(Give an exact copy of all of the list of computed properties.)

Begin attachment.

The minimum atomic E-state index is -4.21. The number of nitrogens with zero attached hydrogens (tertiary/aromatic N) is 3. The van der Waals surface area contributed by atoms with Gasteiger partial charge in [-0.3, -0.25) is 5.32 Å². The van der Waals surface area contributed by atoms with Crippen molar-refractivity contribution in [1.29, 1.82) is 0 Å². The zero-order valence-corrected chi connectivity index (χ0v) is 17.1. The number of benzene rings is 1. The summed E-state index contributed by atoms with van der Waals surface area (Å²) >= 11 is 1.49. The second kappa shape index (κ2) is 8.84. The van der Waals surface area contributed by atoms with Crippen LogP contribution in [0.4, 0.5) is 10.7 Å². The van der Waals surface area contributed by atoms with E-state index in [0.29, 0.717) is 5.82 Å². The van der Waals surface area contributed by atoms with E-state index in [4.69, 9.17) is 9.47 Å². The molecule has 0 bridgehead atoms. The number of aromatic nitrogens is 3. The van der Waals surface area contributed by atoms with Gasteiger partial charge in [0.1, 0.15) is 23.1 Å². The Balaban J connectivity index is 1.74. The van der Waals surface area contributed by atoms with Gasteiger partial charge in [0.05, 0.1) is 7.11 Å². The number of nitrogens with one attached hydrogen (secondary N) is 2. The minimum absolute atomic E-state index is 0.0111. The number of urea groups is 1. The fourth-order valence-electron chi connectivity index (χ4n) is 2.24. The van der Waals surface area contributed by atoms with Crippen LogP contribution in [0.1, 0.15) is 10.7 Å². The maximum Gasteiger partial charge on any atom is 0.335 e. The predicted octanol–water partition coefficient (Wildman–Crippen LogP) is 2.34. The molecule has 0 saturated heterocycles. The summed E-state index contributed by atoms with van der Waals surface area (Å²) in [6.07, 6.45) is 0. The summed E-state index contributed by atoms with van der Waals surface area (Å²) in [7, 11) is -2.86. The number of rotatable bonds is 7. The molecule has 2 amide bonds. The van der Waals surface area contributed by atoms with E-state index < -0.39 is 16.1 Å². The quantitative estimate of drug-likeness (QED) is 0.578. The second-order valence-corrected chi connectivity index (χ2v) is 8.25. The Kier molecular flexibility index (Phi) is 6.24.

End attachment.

The minimum atomic E-state index is -4.21. The number of nitrogens with zero attached hydrogens (tertiary/aromatic N) is 3. The van der Waals surface area contributed by atoms with Gasteiger partial charge in [-0.3, -0.25) is 5.32 Å². The van der Waals surface area contributed by atoms with Crippen molar-refractivity contribution in [1.29, 1.82) is 0 Å². The zero-order valence-corrected chi connectivity index (χ0v) is 17.1. The number of benzene rings is 1. The summed E-state index contributed by atoms with van der Waals surface area (Å²) >= 11 is 1.49. The second kappa shape index (κ2) is 8.84. The van der Waals surface area contributed by atoms with Crippen LogP contribution in [0.4, 0.5) is 10.7 Å². The van der Waals surface area contributed by atoms with E-state index in [0.29, 0.717) is 5.82 Å². The van der Waals surface area contributed by atoms with E-state index in [4.69, 9.17) is 9.47 Å². The molecule has 0 bridgehead atoms. The number of aromatic nitrogens is 3. The van der Waals surface area contributed by atoms with Gasteiger partial charge in [0.1, 0.15) is 23.1 Å². The Balaban J connectivity index is 1.74. The van der Waals surface area contributed by atoms with Gasteiger partial charge in [0.05, 0.1) is 7.11 Å². The number of nitrogens with one attached hydrogen (secondary N) is 2. The minimum absolute atomic E-state index is 0.0111. The number of urea groups is 1. The fourth-order valence-electron chi connectivity index (χ4n) is 2.24. The van der Waals surface area contributed by atoms with Crippen LogP contribution in [0.1, 0.15) is 10.7 Å². The maximum Gasteiger partial charge on any atom is 0.335 e. The predicted octanol–water partition coefficient (Wildman–Crippen LogP) is 2.34. The molecule has 0 saturated heterocycles. The summed E-state index contributed by atoms with van der Waals surface area (Å²) in [6.07, 6.45) is 0. The summed E-state index contributed by atoms with van der Waals surface area (Å²) in [7, 11) is -2.86. The number of rotatable bonds is 7. The molecule has 2 amide bonds. The van der Waals surface area contributed by atoms with E-state index < -0.39 is 16.1 Å². The quantitative estimate of drug-likeness (QED) is 0.578. The second-order valence-corrected chi connectivity index (χ2v) is 8.25. The Kier molecular flexibility index (Phi) is 6.24.